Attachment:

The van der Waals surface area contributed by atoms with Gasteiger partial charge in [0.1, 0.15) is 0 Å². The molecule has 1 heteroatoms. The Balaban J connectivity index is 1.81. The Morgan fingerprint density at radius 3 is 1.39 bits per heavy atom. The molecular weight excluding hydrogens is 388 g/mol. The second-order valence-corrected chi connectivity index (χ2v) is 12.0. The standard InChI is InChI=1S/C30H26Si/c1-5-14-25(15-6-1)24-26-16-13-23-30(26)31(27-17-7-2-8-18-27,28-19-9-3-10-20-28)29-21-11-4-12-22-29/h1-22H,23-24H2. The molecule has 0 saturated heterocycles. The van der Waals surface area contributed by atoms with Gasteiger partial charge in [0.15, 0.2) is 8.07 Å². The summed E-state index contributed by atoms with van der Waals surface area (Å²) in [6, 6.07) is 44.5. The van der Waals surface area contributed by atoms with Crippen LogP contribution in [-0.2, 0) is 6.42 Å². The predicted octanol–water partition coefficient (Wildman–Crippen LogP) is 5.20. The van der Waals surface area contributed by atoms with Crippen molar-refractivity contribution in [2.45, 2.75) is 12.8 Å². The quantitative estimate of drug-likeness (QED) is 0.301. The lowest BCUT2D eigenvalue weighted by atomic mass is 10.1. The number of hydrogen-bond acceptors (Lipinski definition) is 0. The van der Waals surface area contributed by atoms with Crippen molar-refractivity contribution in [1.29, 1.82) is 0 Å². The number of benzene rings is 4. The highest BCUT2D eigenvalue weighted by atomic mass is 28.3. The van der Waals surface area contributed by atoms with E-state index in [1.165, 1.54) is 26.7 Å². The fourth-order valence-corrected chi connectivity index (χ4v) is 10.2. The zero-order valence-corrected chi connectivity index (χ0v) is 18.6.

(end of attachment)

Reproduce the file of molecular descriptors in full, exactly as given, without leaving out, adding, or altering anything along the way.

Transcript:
The van der Waals surface area contributed by atoms with Gasteiger partial charge in [0.1, 0.15) is 0 Å². The molecule has 1 heteroatoms. The Balaban J connectivity index is 1.81. The Morgan fingerprint density at radius 3 is 1.39 bits per heavy atom. The molecular weight excluding hydrogens is 388 g/mol. The second-order valence-corrected chi connectivity index (χ2v) is 12.0. The standard InChI is InChI=1S/C30H26Si/c1-5-14-25(15-6-1)24-26-16-13-23-30(26)31(27-17-7-2-8-18-27,28-19-9-3-10-20-28)29-21-11-4-12-22-29/h1-22H,23-24H2. The molecule has 0 saturated heterocycles. The van der Waals surface area contributed by atoms with Gasteiger partial charge in [0.15, 0.2) is 8.07 Å². The summed E-state index contributed by atoms with van der Waals surface area (Å²) in [6, 6.07) is 44.5. The van der Waals surface area contributed by atoms with Crippen LogP contribution in [-0.2, 0) is 6.42 Å². The predicted octanol–water partition coefficient (Wildman–Crippen LogP) is 5.20. The van der Waals surface area contributed by atoms with Crippen molar-refractivity contribution in [2.45, 2.75) is 12.8 Å². The quantitative estimate of drug-likeness (QED) is 0.301. The lowest BCUT2D eigenvalue weighted by atomic mass is 10.1. The number of hydrogen-bond acceptors (Lipinski definition) is 0. The van der Waals surface area contributed by atoms with Crippen molar-refractivity contribution in [1.29, 1.82) is 0 Å². The number of benzene rings is 4. The highest BCUT2D eigenvalue weighted by atomic mass is 28.3. The van der Waals surface area contributed by atoms with E-state index in [1.165, 1.54) is 26.7 Å². The fourth-order valence-corrected chi connectivity index (χ4v) is 10.2. The zero-order valence-corrected chi connectivity index (χ0v) is 18.6.